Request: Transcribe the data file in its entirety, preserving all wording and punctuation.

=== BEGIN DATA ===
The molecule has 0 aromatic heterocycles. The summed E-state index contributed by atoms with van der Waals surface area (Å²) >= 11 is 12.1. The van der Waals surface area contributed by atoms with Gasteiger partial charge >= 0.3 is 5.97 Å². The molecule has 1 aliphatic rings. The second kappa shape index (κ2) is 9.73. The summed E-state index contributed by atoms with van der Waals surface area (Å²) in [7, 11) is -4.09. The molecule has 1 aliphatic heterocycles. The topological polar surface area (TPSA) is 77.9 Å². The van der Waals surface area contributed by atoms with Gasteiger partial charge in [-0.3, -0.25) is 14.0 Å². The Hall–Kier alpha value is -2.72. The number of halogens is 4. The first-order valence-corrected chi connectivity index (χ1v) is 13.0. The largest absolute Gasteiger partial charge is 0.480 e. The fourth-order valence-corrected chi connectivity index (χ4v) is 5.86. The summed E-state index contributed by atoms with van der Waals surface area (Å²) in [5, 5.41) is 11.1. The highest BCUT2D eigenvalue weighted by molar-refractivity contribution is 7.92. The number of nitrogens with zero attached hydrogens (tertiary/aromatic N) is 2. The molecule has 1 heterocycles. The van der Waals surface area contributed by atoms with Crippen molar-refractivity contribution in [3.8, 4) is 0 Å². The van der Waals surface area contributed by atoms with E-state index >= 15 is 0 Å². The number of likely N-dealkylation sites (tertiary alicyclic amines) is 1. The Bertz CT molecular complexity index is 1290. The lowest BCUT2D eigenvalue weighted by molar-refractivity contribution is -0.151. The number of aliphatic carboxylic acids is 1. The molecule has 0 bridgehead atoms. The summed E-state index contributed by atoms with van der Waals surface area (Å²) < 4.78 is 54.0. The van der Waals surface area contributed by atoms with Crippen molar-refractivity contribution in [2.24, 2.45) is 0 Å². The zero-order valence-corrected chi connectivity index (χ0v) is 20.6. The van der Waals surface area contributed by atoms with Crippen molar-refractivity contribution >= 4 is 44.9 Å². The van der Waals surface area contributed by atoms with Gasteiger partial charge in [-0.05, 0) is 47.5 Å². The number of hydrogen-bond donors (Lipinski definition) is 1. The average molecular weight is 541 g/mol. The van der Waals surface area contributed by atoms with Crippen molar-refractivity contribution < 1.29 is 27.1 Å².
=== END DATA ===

The molecule has 0 aromatic heterocycles. The summed E-state index contributed by atoms with van der Waals surface area (Å²) >= 11 is 12.1. The van der Waals surface area contributed by atoms with Gasteiger partial charge >= 0.3 is 5.97 Å². The molecule has 1 aliphatic rings. The second kappa shape index (κ2) is 9.73. The summed E-state index contributed by atoms with van der Waals surface area (Å²) in [7, 11) is -4.09. The molecule has 1 aliphatic heterocycles. The topological polar surface area (TPSA) is 77.9 Å². The van der Waals surface area contributed by atoms with Gasteiger partial charge in [-0.3, -0.25) is 14.0 Å². The Hall–Kier alpha value is -2.72. The number of halogens is 4. The first-order valence-corrected chi connectivity index (χ1v) is 13.0. The largest absolute Gasteiger partial charge is 0.480 e. The fourth-order valence-corrected chi connectivity index (χ4v) is 5.86. The summed E-state index contributed by atoms with van der Waals surface area (Å²) in [5, 5.41) is 11.1. The highest BCUT2D eigenvalue weighted by molar-refractivity contribution is 7.92. The number of nitrogens with zero attached hydrogens (tertiary/aromatic N) is 2. The molecule has 1 heterocycles. The van der Waals surface area contributed by atoms with Crippen molar-refractivity contribution in [3.8, 4) is 0 Å². The van der Waals surface area contributed by atoms with E-state index >= 15 is 0 Å². The number of likely N-dealkylation sites (tertiary alicyclic amines) is 1. The Bertz CT molecular complexity index is 1290. The lowest BCUT2D eigenvalue weighted by molar-refractivity contribution is -0.151. The number of aliphatic carboxylic acids is 1. The molecule has 0 bridgehead atoms. The summed E-state index contributed by atoms with van der Waals surface area (Å²) < 4.78 is 54.0. The van der Waals surface area contributed by atoms with Crippen molar-refractivity contribution in [2.24, 2.45) is 0 Å². The zero-order valence-corrected chi connectivity index (χ0v) is 20.6. The van der Waals surface area contributed by atoms with Crippen molar-refractivity contribution >= 4 is 44.9 Å². The van der Waals surface area contributed by atoms with Gasteiger partial charge in [-0.05, 0) is 47.5 Å². The number of hydrogen-bond donors (Lipinski definition) is 1. The average molecular weight is 541 g/mol. The van der Waals surface area contributed by atoms with Crippen molar-refractivity contribution < 1.29 is 27.1 Å².